3.3. Polyamide column chromatography

Polyamides are a class of polymers synthesized by the polymerization of amide groups, which could form hydrogen bonds with hydrogen donors and acceptors because of the multiple amide groups. Polyamide resin for column chromatography is white or off-white amorphous porous powder. The formation of hydrogen bonds between the surface amide groups and analytes, e.g. phenols, acids, quinones, flavonoids, and other phenolic hydroxyl-rich compounds for adsorption, differentiate theses analytes from compounds that cannot form hydrogen bonds. Then, the purpose of separation and purification is achieved (Xiao et al., 2013). Polyamide column chromatography is often used in the separation of flavonoids from natural plants. As an example, Nina et al. applied 60–100 mesh of polyamide resin to the separation of C. tinctoria flavonoids. The optimal elution parameters were 70% aqueous ethanol at an optimal pH value of 5, and an amount of 11 BV 70% ethanol. The content of total C. tinctoria flavonoids increased from 22.6% to 68.0% of the crude extract with this method (Mawulies et al., 2013). Although the single time separation of a polyamide column can enrich flavonoids of snow chrysanthemum, the separation and isolation of flavonoid monomers is less effective and relatively low purity. Therefore, many researchers have chosen to employ different column chromatography methods in a tandem manner to enhance the total flavonoid content and or to isolate monomeric flavonoid compounds. Zhang et al extracted buds of snow chrysanthemum with refluxing ethanol solution to obtained alcohol extracts, which was after concentration further extracted with ethyl acetate and 1-butanol. The yielded sub-extract was adsorbed by polyamide column chromatography for 12 h, and then eluted with different concentrations of aqueous ethanol at 3BV, respectively. The 10% ethanol fraction yielded flavanomarein with a purity of 99.6%, and the 40% ethanol collection yielded marein with a purity of 98.4% (Zhang et al., 2020). The purity of flavanomarein and marein prepared from this method was good. Polyamide column is cost-effective and reusable, and meantime, it has strong adsorption specificity and high loading capacity. Thus polyamide column plays an important role in the extraction and separation of natural product, such as C. tinctoria flavonoids.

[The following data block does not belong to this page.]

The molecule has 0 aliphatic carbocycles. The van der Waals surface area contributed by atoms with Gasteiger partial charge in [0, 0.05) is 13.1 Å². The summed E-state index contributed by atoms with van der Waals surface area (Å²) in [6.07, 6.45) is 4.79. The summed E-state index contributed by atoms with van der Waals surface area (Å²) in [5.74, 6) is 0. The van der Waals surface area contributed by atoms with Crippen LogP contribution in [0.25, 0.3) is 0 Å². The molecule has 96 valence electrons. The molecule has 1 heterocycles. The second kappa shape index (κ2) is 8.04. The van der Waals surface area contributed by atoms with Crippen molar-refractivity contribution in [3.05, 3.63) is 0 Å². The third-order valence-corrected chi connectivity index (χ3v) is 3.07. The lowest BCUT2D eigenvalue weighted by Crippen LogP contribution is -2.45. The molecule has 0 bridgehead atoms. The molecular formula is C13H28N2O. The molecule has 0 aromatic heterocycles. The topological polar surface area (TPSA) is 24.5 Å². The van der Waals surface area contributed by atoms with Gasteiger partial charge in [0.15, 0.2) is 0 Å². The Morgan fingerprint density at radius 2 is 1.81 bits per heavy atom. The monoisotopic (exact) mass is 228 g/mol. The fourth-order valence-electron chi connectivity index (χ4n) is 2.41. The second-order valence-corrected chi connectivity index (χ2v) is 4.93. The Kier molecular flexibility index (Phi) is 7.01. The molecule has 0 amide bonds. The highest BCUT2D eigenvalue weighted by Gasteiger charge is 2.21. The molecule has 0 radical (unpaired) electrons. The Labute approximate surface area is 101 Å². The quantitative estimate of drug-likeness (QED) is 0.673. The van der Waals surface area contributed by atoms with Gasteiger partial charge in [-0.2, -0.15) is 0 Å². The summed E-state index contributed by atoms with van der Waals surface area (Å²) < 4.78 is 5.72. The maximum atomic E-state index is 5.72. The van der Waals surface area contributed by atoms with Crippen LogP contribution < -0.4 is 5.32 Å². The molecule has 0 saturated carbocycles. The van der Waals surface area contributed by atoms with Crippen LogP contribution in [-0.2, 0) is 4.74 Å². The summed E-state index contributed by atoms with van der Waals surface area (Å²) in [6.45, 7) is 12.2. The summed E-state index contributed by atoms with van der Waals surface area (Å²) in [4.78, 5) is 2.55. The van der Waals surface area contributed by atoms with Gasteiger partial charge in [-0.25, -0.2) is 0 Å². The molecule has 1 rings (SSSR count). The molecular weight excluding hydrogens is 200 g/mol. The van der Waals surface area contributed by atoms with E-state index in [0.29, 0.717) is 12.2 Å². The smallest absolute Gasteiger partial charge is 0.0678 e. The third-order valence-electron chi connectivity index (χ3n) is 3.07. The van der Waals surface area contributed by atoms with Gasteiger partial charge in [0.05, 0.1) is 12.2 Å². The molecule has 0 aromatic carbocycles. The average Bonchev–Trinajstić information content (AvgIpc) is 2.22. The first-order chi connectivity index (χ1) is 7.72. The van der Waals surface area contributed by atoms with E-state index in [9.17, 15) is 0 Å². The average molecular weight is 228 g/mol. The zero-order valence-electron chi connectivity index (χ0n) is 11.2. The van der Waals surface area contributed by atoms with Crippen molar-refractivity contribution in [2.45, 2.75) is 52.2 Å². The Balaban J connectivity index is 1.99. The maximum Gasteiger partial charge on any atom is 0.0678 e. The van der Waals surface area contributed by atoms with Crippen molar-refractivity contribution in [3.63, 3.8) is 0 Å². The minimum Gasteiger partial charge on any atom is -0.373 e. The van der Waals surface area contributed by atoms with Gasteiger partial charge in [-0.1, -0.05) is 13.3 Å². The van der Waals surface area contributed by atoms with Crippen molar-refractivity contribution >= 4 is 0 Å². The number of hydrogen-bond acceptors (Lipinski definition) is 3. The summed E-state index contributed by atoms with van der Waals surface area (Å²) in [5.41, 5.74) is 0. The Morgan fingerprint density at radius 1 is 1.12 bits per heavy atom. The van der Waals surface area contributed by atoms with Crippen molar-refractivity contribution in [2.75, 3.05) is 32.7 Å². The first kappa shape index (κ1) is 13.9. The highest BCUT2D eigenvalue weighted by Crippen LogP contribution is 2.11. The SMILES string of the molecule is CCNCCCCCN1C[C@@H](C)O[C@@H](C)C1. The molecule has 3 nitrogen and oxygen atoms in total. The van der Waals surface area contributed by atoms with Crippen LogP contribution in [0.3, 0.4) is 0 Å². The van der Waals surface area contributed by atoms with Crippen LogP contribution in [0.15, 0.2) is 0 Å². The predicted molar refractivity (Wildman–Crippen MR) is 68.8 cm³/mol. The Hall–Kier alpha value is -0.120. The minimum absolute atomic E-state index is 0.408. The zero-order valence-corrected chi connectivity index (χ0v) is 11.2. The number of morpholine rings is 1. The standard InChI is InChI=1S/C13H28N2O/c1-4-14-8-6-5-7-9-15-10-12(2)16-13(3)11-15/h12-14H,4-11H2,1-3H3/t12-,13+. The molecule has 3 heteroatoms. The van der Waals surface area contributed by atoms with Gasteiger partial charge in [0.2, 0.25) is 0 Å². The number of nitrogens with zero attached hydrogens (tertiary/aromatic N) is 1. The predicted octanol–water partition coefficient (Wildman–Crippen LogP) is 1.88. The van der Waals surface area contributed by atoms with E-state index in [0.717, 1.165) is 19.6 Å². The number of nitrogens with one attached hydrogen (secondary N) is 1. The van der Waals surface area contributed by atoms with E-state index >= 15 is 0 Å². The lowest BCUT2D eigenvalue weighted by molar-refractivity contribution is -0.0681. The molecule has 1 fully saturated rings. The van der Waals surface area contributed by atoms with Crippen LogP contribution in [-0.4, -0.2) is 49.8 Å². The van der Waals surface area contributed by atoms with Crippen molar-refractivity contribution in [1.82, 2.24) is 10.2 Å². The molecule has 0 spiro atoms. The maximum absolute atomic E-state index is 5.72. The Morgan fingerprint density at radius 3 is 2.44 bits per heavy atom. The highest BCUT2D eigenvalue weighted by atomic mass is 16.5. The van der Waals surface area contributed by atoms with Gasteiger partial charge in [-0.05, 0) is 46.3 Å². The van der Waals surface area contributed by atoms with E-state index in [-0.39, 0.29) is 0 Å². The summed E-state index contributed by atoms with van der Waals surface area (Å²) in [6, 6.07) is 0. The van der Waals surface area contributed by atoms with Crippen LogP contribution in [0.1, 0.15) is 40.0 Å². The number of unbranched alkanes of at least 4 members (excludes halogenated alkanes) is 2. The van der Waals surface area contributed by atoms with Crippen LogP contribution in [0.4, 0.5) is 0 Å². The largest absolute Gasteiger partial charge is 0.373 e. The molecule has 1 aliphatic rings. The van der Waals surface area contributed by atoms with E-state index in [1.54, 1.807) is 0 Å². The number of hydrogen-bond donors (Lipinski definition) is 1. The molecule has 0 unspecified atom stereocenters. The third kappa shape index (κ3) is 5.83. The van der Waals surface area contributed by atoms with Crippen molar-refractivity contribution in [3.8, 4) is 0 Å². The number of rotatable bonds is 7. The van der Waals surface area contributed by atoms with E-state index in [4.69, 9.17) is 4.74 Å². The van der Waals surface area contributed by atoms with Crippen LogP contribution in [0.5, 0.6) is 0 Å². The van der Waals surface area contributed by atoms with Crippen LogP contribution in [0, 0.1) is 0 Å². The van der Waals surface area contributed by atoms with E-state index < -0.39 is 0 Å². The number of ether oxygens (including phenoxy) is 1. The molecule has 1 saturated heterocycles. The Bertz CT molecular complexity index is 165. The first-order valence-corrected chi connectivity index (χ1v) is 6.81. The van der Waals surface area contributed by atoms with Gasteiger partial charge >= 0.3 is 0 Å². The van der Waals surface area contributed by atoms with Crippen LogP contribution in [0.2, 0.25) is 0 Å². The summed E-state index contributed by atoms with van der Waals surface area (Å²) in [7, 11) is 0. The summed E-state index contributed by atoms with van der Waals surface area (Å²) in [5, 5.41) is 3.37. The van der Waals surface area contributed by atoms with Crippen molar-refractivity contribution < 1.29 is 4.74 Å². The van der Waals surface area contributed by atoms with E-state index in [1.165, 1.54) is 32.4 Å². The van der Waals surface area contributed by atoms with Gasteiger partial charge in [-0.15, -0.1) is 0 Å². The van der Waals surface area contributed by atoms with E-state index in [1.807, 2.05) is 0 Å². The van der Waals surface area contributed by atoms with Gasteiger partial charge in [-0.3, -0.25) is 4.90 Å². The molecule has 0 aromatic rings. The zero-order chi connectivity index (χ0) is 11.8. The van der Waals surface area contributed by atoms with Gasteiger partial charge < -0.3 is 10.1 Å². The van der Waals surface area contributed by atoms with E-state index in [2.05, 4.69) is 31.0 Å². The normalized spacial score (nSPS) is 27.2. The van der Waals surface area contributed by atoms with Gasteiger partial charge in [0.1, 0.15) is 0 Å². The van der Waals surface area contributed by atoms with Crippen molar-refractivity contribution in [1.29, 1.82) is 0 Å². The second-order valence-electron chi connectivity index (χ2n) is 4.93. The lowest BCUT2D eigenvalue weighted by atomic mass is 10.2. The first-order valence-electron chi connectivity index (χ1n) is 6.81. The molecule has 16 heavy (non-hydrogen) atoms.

3.4. High-speed counter-current chromatography

Counter-current chromatography (CCC) is a chromatographic technique and its working mechanism relies on gravity and centrifugal force to achieve liquid-liquid separation without the use of solid supports or carriers. There are advantages of CCC over traditional solid-state stationary-phase chromatography. CCC avoids the effects of irreversible adsorption, degradation and decomposition of the sample on the solid carrier, and enables continuous and efficient mixing and separation of targeted components in complex mixtures, thus improving the partition efficiency and shortening the separation time (Li et al., 2021; Qiu et al., 2022). In recent years, techniques such as high-speed counter current chromatography (HSCCC) and high performance counter current chromatography (HPCCC) have been explored further with modified techniques for fast and efficient separation, thus widely used in separation science, particularly in the separation and purification of natural products. Both HCSSS and HPCCC are based on technique of fast partition of analytes and dynamic equilibrium between two different phases (mobile and stationary phases) with unidirectional flow to achieve rapid separation of components (Li et al., 2021; Xu et al., 2019). Requiring less sample pretreatment than other chromatographic methods, the CCC technique provide fast separation, no sample adsorption and good reproducibility, thus can be used to refine the final product (Qiu et al., 2022; Sun et al., 2014).

Currently, the CCC technology of separation and purification of natural active substances is broadly used in China, but there are few studies on the isolation of C. tinctoria flavonoids that employed CCC. In an HSCCC separation of C. tinctoria flavonoids, Wang et al. (2017) used a mixture of four solvents, i.e. petroleum ether-ethyl acetate-methanol-water (v/v; 2: 8: 2: 8 for stationary phase, and 2: 8: 4: 6 for mobile phase, respectively) as the two-phase solvent system, with the upper phase as the stationary phase and the lower phase as the mobile phase. From the HSCCC separation, 3,5-dicaffeoyl quinic acid (11.2 mg, 92.8% purity) and okanin (10.7 mg, 97.5% purity) were isolated, respectively, from 200 mg of ethyl acetate extract of C. tinctoria (Wang et al., 2017). These isolating results have demonstrated that HSCCC separation of bioactive components in C. tinctoria was rapid and efficient with high purity, suggesting a new angle in isolating single and pure C. tinctoria flavonoids for their evaluation of biological activities..